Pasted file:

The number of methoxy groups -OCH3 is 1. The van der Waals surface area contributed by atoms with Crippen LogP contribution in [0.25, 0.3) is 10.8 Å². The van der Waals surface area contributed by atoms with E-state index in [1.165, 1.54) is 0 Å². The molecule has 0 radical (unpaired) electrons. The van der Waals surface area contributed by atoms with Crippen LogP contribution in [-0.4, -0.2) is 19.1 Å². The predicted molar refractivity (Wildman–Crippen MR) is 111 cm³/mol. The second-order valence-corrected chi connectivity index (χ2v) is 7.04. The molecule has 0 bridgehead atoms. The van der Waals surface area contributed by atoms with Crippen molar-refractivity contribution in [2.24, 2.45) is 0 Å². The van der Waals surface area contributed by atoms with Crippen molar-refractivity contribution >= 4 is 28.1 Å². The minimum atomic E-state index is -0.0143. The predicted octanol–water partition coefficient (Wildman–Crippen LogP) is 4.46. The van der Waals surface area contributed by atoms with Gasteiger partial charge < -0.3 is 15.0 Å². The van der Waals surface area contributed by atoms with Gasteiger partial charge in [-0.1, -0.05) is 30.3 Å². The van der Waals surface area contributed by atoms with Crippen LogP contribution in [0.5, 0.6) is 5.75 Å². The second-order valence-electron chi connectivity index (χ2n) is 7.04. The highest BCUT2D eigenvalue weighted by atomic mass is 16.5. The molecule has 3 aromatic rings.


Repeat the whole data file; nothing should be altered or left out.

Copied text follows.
The number of methoxy groups -OCH3 is 1. The van der Waals surface area contributed by atoms with Crippen LogP contribution in [0.25, 0.3) is 10.8 Å². The van der Waals surface area contributed by atoms with E-state index in [1.165, 1.54) is 0 Å². The molecule has 0 radical (unpaired) electrons. The van der Waals surface area contributed by atoms with Crippen LogP contribution in [-0.4, -0.2) is 19.1 Å². The predicted molar refractivity (Wildman–Crippen MR) is 111 cm³/mol. The second-order valence-corrected chi connectivity index (χ2v) is 7.04. The molecule has 0 bridgehead atoms. The van der Waals surface area contributed by atoms with Crippen molar-refractivity contribution in [2.24, 2.45) is 0 Å². The van der Waals surface area contributed by atoms with Crippen molar-refractivity contribution >= 4 is 28.1 Å². The minimum atomic E-state index is -0.0143. The predicted octanol–water partition coefficient (Wildman–Crippen LogP) is 4.46. The van der Waals surface area contributed by atoms with Gasteiger partial charge < -0.3 is 15.0 Å². The van der Waals surface area contributed by atoms with Gasteiger partial charge in [-0.1, -0.05) is 30.3 Å². The van der Waals surface area contributed by atoms with Crippen LogP contribution in [0.5, 0.6) is 5.75 Å². The second-order valence-electron chi connectivity index (χ2n) is 7.04. The highest BCUT2D eigenvalue weighted by atomic mass is 16.5. The molecule has 3 aromatic rings.